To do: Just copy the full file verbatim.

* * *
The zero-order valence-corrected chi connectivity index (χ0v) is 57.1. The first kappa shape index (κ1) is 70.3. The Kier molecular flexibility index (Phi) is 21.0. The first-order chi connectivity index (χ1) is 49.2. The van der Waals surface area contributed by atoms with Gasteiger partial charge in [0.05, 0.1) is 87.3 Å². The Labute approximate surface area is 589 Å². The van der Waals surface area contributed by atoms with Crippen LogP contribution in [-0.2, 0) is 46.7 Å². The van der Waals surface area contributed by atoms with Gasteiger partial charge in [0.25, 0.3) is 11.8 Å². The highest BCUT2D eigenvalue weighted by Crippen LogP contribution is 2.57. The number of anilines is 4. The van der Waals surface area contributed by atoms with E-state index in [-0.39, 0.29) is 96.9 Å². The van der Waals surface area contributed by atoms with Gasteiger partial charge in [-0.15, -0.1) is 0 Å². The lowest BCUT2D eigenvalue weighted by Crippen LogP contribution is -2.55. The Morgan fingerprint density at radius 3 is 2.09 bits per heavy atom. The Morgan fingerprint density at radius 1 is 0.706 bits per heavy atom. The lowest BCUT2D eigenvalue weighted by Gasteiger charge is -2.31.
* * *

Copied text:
The zero-order valence-corrected chi connectivity index (χ0v) is 57.1. The first kappa shape index (κ1) is 70.3. The Kier molecular flexibility index (Phi) is 21.0. The first-order chi connectivity index (χ1) is 49.2. The van der Waals surface area contributed by atoms with Gasteiger partial charge in [0.05, 0.1) is 87.3 Å². The Labute approximate surface area is 589 Å². The van der Waals surface area contributed by atoms with Crippen LogP contribution in [-0.2, 0) is 46.7 Å². The van der Waals surface area contributed by atoms with Gasteiger partial charge in [0.25, 0.3) is 11.8 Å². The highest BCUT2D eigenvalue weighted by Crippen LogP contribution is 2.57. The number of anilines is 4. The van der Waals surface area contributed by atoms with E-state index in [-0.39, 0.29) is 96.9 Å². The van der Waals surface area contributed by atoms with Gasteiger partial charge in [-0.15, -0.1) is 0 Å². The lowest BCUT2D eigenvalue weighted by Crippen LogP contribution is -2.55. The Morgan fingerprint density at radius 3 is 2.09 bits per heavy atom. The Morgan fingerprint density at radius 1 is 0.706 bits per heavy atom. The lowest BCUT2D eigenvalue weighted by Gasteiger charge is -2.31.